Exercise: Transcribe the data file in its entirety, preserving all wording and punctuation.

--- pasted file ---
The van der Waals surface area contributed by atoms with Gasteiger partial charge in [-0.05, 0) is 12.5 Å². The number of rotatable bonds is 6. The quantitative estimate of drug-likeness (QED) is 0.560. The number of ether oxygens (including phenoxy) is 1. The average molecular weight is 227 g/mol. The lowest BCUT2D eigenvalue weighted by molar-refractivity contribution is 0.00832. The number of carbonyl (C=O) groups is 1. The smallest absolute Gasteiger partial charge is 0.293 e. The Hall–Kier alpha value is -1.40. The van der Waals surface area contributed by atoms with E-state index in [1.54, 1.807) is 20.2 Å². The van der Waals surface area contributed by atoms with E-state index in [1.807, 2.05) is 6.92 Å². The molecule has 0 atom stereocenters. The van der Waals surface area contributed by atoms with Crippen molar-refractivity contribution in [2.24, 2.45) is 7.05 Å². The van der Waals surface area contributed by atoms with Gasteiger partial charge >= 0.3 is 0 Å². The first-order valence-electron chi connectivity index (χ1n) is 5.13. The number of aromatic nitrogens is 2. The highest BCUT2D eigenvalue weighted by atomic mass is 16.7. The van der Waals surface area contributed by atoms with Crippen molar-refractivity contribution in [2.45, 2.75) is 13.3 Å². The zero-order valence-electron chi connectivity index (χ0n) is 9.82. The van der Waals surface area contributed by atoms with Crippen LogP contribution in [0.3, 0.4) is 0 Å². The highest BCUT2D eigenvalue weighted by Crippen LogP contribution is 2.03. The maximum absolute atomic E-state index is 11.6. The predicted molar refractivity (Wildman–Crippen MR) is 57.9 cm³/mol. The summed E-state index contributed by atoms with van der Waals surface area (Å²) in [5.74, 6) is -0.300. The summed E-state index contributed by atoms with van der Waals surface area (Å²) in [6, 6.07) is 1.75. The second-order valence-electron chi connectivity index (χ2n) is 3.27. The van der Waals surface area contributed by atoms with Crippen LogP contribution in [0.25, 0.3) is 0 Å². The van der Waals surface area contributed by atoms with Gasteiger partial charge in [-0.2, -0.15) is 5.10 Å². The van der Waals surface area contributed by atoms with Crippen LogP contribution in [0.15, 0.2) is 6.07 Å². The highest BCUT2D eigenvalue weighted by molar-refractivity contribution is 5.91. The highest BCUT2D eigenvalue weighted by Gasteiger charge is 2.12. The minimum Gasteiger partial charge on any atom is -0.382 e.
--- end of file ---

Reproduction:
The van der Waals surface area contributed by atoms with Gasteiger partial charge in [-0.05, 0) is 12.5 Å². The number of rotatable bonds is 6. The quantitative estimate of drug-likeness (QED) is 0.560. The number of ether oxygens (including phenoxy) is 1. The average molecular weight is 227 g/mol. The lowest BCUT2D eigenvalue weighted by molar-refractivity contribution is 0.00832. The number of carbonyl (C=O) groups is 1. The smallest absolute Gasteiger partial charge is 0.293 e. The Hall–Kier alpha value is -1.40. The van der Waals surface area contributed by atoms with E-state index in [1.54, 1.807) is 20.2 Å². The van der Waals surface area contributed by atoms with E-state index in [1.807, 2.05) is 6.92 Å². The molecule has 0 atom stereocenters. The van der Waals surface area contributed by atoms with Crippen molar-refractivity contribution in [2.24, 2.45) is 7.05 Å². The van der Waals surface area contributed by atoms with Gasteiger partial charge >= 0.3 is 0 Å². The first-order valence-electron chi connectivity index (χ1n) is 5.13. The number of aromatic nitrogens is 2. The highest BCUT2D eigenvalue weighted by atomic mass is 16.7. The van der Waals surface area contributed by atoms with Crippen molar-refractivity contribution in [2.45, 2.75) is 13.3 Å². The zero-order valence-electron chi connectivity index (χ0n) is 9.82. The van der Waals surface area contributed by atoms with Crippen LogP contribution in [0.3, 0.4) is 0 Å². The highest BCUT2D eigenvalue weighted by Crippen LogP contribution is 2.03. The maximum absolute atomic E-state index is 11.6. The predicted molar refractivity (Wildman–Crippen MR) is 57.9 cm³/mol. The summed E-state index contributed by atoms with van der Waals surface area (Å²) in [5.74, 6) is -0.300. The summed E-state index contributed by atoms with van der Waals surface area (Å²) in [6, 6.07) is 1.75. The second-order valence-electron chi connectivity index (χ2n) is 3.27. The van der Waals surface area contributed by atoms with Crippen LogP contribution in [0.25, 0.3) is 0 Å². The van der Waals surface area contributed by atoms with Gasteiger partial charge in [-0.2, -0.15) is 5.10 Å². The van der Waals surface area contributed by atoms with Crippen LogP contribution in [0.15, 0.2) is 6.07 Å². The highest BCUT2D eigenvalue weighted by molar-refractivity contribution is 5.91. The highest BCUT2D eigenvalue weighted by Gasteiger charge is 2.12. The minimum Gasteiger partial charge on any atom is -0.382 e.